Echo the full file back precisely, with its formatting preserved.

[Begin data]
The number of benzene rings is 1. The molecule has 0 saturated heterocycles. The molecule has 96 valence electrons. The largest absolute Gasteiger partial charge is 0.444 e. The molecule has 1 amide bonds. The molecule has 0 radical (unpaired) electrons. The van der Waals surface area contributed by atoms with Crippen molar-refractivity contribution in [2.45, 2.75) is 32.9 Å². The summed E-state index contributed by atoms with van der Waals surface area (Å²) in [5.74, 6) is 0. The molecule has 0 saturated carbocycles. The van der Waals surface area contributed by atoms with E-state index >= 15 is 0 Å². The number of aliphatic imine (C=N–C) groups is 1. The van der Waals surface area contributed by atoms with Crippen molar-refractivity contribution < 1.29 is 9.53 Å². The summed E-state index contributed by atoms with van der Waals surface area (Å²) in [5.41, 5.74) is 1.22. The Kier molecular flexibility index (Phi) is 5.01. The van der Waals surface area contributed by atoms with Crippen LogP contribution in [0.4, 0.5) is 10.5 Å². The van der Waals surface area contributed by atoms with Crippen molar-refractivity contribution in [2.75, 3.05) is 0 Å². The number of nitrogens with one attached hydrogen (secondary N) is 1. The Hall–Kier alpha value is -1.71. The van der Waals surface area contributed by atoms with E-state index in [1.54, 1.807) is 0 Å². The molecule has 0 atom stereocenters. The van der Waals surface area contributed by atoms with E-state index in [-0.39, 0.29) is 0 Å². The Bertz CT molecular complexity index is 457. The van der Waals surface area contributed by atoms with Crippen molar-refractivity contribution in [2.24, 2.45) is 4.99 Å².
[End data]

The number of benzene rings is 1. The molecule has 0 saturated heterocycles. The molecule has 96 valence electrons. The largest absolute Gasteiger partial charge is 0.444 e. The molecule has 1 amide bonds. The molecule has 0 radical (unpaired) electrons. The van der Waals surface area contributed by atoms with Crippen molar-refractivity contribution in [2.45, 2.75) is 32.9 Å². The summed E-state index contributed by atoms with van der Waals surface area (Å²) in [5.74, 6) is 0. The molecule has 0 saturated carbocycles. The van der Waals surface area contributed by atoms with E-state index >= 15 is 0 Å². The number of aliphatic imine (C=N–C) groups is 1. The van der Waals surface area contributed by atoms with Crippen molar-refractivity contribution < 1.29 is 9.53 Å². The summed E-state index contributed by atoms with van der Waals surface area (Å²) in [5.41, 5.74) is 1.22. The Kier molecular flexibility index (Phi) is 5.01. The van der Waals surface area contributed by atoms with Crippen LogP contribution in [0.4, 0.5) is 10.5 Å². The van der Waals surface area contributed by atoms with Crippen molar-refractivity contribution in [2.75, 3.05) is 0 Å². The number of nitrogens with one attached hydrogen (secondary N) is 1. The Hall–Kier alpha value is -1.71. The van der Waals surface area contributed by atoms with E-state index in [1.54, 1.807) is 0 Å². The molecule has 0 atom stereocenters. The van der Waals surface area contributed by atoms with E-state index in [-0.39, 0.29) is 0 Å². The Bertz CT molecular complexity index is 457. The van der Waals surface area contributed by atoms with Crippen molar-refractivity contribution in [2.24, 2.45) is 4.99 Å².